Display Pin SDA – to - Arduino pin A4
Display Pin SCL – to - Arduino pin A5

If you plug the USB cable into the Arduino now you can adjust the contrast using the blue pot near the connector. For now just adjust it so that the white boxes on the display are just showing up.
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Old 04-24-2017, 01:19 AM   #14
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Download I2C_Scanner and unzip it to your My Documents\Arduino folder. In the program open the sketch My Documents\Arduino\I2C_Scanner\I2c_Scanner.ino. Upload the sketch to the Arduino (click on the arrow in the top left) and once its loaded click on “Tools”, “Serial Monitor”. Check that the monitor is set to 9600 baud in the lower right of the window and in a couple of seconds it should show the address for your display. If not check your wiring and run it again. Make note of the address and close the window.
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Old 04-24-2017, 01:22 AM   #15
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To test the display click “File”, “Examples”, LiquidCrystal_I2C”, then “HelloWorld”. Check that the address matches what you got from the scan, edit it if necessary and upload it to the Arduino. Your display should light up with “Hello World” as below. If the display is just blank check that the small jumper on the back of the display is in place, without it the back light will not come on.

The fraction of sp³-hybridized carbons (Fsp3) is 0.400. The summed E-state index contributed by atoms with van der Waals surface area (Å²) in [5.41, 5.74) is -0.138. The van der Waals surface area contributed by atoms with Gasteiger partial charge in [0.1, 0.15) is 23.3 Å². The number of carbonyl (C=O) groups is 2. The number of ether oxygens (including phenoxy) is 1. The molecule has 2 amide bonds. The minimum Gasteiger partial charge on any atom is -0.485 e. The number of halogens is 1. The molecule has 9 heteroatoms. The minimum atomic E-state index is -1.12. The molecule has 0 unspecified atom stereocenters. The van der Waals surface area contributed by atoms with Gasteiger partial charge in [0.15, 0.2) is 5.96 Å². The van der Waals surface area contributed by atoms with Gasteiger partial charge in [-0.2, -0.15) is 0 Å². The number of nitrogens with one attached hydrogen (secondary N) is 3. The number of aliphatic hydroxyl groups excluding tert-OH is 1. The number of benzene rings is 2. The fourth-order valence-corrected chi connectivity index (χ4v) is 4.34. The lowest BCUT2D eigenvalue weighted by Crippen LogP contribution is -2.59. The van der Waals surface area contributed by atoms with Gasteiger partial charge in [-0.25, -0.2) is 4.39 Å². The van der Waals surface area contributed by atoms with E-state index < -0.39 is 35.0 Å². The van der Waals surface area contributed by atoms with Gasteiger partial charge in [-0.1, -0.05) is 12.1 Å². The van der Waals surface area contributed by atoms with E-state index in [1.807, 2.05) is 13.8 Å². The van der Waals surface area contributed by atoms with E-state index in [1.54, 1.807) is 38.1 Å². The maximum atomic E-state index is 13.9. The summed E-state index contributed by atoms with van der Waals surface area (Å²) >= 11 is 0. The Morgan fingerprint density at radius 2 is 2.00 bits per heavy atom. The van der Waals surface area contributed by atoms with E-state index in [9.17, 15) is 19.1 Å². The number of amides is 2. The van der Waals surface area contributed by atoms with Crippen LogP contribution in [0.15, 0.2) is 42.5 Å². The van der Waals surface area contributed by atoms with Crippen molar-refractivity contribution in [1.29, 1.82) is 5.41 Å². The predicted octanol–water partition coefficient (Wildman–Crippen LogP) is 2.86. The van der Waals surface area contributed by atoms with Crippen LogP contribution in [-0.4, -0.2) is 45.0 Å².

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Old 04-24-2017, 01:25 AM   #16
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With the display working the next step is to add the keypad. I don’t have a 4x4 keypad just a 3x4 so I had to add the forth column and we’re going to pretend that it looks like yours. If you are using the DuPont jumper peel 8 of the Male to Male jumpers off the ribbon and connect them to the Arduino as below.

Remember Rule #1?

Keypad Pin 1 – to – Arduino Pin D11
Keypad Pin 2 – to – Arduino Pin D10
Keypad Pin 3 – to – Arduino Pin D9
Keypad Pin 4 – to – Arduino Pin D8
Keypad Pin 5 – to – Arduino Pin D7
Keypad Pin 6 – to – Arduino Pin D6
Keypad Pin 7 – to – Arduino Pin D5
Keypad Pin 8 – to – Arduino Pin D4

On the one I have pin 1 is marked with a number “1” about .05” high black on black. If you can’t find any markings don’t worry about it everything here is at a data level and if you hook it up backwards the Arduino will just not understand it. Sort of like when you show your wife that picture of a really cool milling setup.
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Old 04-24-2017, 01:26 AM   #17